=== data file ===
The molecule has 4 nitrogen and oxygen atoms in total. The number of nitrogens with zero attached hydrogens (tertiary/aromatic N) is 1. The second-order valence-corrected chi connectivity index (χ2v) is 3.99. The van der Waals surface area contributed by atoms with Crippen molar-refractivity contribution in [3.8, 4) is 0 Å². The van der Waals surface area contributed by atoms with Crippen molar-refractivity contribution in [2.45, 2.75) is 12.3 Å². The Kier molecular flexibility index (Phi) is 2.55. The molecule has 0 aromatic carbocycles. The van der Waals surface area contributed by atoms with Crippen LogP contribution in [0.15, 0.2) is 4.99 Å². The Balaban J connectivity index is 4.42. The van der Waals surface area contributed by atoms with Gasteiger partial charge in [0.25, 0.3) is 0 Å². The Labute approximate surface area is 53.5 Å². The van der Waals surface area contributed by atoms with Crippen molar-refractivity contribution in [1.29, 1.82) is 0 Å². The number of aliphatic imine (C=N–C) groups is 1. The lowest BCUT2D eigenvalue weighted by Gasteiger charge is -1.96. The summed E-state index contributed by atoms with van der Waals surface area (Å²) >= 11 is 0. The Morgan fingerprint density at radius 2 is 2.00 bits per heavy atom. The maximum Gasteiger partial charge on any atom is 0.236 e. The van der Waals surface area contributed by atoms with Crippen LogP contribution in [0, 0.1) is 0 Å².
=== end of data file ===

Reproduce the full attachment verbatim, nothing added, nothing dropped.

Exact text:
The molecule has 4 nitrogen and oxygen atoms in total. The number of nitrogens with zero attached hydrogens (tertiary/aromatic N) is 1. The second-order valence-corrected chi connectivity index (χ2v) is 3.99. The van der Waals surface area contributed by atoms with Crippen molar-refractivity contribution in [3.8, 4) is 0 Å². The van der Waals surface area contributed by atoms with Crippen molar-refractivity contribution in [2.45, 2.75) is 12.3 Å². The Kier molecular flexibility index (Phi) is 2.55. The molecule has 0 aromatic carbocycles. The van der Waals surface area contributed by atoms with Crippen LogP contribution in [0.15, 0.2) is 4.99 Å². The Balaban J connectivity index is 4.42. The van der Waals surface area contributed by atoms with Gasteiger partial charge in [0.25, 0.3) is 0 Å². The Labute approximate surface area is 53.5 Å². The van der Waals surface area contributed by atoms with Crippen molar-refractivity contribution in [1.29, 1.82) is 0 Å². The number of aliphatic imine (C=N–C) groups is 1. The lowest BCUT2D eigenvalue weighted by Gasteiger charge is -1.96. The summed E-state index contributed by atoms with van der Waals surface area (Å²) >= 11 is 0. The Morgan fingerprint density at radius 2 is 2.00 bits per heavy atom. The maximum Gasteiger partial charge on any atom is 0.236 e. The van der Waals surface area contributed by atoms with Crippen LogP contribution in [0, 0.1) is 0 Å².